“He is a great leader, a great driver and I am sure that he will understand that sometimes we make errors and this was such a situation. I said ‘apologies for that one’. It was all good between us.”
Nico Rosberg took full advantage of one of Formula One’s greatest tactical errors to land an unexpected victory and become only the fourth man to claim a hat-trick of consecutive wins in the Monaco Grand Prix.
The 29-year-old German finished ahead of compatriot Sebastian Vettel in a Ferrari with long-time leader and Mercedes team-mate Lewis Hamilton third.
Rosberg, who reduced the gap between himself and Hamilton in the world championship standings to 10 points after six races, trailed his team-mate for 63 laps until an accident prompted a Safety Car intervention that, in turn, led the team to call the Briton in for an unexpected and unnecessary pit-stop.
Obeying his team, Hamilton, who led by 21 seconds before he pitted, came out in third place and, after the race was re-started with eight laps remaining, found it impossible to pass Sebastian Vettel’s Ferrari, let alone Rosberg, to claim his fourth victory of the year.
“I’ve lost the race, haven’t I?” asked Hamilton on seeing his reversal of fortunes after exiting the pit lane.
“What’s happened, guys?” Hamilton’s team were swift to apologise for the misjudgement, but their actions had deprived him, and the spectators, of a fair sporting outcome after he had dominated the 62nd running of this classic 78 laps contest.
Rosberg’s triumph enabled him to join Briton Graham Hill, Frenchman Alain Prost and Brazilian Ayrton Senna in completing a Monaco hat-trick.
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“I am very happy,” said Rosberg, who was also winning two consecutive Grands Prix for the first time. “But I know it was just a lot of luck. Lewis drove brilliantly and would have deserved the win, for sure, but that’s the way it is in racing. I know I got lucky. I will just enjoy the moment…”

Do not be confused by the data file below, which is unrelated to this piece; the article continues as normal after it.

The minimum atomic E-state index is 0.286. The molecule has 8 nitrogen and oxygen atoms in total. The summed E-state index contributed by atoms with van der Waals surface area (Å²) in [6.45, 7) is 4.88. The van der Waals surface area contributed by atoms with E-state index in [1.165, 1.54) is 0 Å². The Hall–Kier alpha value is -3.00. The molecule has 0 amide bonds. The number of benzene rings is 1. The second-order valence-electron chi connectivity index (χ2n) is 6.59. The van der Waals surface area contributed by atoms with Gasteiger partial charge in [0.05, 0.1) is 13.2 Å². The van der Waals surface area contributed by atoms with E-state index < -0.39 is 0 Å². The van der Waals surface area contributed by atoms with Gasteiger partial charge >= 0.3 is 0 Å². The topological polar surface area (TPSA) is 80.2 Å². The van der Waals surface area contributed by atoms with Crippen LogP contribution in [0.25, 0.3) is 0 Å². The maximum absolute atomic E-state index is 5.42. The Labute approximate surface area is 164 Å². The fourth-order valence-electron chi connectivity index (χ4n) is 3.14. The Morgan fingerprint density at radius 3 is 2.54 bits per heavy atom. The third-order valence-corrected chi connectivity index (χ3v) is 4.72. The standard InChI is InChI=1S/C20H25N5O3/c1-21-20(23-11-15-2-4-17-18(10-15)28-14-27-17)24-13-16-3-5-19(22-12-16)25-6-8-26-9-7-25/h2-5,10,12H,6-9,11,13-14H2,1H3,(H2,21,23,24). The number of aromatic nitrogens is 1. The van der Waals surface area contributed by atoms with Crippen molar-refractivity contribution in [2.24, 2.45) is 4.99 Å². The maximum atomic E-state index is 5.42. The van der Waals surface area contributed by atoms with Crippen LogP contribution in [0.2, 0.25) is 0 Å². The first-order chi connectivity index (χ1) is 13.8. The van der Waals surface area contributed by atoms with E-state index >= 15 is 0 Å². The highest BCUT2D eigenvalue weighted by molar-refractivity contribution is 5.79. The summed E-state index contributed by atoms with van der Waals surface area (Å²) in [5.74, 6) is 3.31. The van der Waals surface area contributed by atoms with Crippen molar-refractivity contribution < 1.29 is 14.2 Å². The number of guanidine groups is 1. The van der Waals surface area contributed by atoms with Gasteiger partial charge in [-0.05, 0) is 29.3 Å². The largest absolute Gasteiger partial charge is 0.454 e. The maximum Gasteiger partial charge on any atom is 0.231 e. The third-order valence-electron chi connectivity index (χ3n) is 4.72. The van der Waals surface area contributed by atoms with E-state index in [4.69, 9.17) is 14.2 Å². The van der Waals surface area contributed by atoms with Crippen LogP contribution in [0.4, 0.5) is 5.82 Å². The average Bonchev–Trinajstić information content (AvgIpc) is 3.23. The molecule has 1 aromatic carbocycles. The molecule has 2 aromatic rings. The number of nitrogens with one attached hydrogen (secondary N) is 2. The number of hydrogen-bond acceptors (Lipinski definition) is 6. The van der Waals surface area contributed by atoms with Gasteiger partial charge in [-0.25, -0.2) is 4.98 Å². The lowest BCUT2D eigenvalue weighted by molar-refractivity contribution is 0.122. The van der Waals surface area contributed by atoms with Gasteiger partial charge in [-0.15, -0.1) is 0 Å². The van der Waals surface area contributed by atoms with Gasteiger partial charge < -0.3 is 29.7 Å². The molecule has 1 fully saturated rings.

Hamilton, who has won just once at Monaco, was remarkably relaxed about the mishap — outwardly at least.
“It was not the easiest of races,” said Hamilton. “But the team has been amazing all year and we win and lose together.” Asked about his mind set, he added: “Come back and win the next one.”
Mercedes director Niki Lauda said the team had apologised for the mistake. “Yes, it was clear… I don’t know why it happened. Too much confusion. It was the wrong decision,” he said.
Team boss Toto Wolff said: “For the team, I apologise. It was a mistake.” Until the Safety Car, after Dutch teenager Max Verstappen in his Toro Rosso had crashed at Ste Devote, it had been Hamilton’s race, but he ended up settling for a disappointed third ahead of the two Red Bulls of Russian Daniil Kvyat and Australian Daniel Ricciardo.
Finn Kimi Raikkonen finished sixth for Ferrari ahead of Mexican Sergio Perez of Force India and Briton Jenson Button who claimed the struggling McLaren Honda team’s first points of the year in eighth place.
Brazilian Felipe Nasr came home ninth for Sauber and remarkably, after starting from the pit lane, Spaniard Carlos Sainz finished 10th to score a point in the second Toro Rosso car.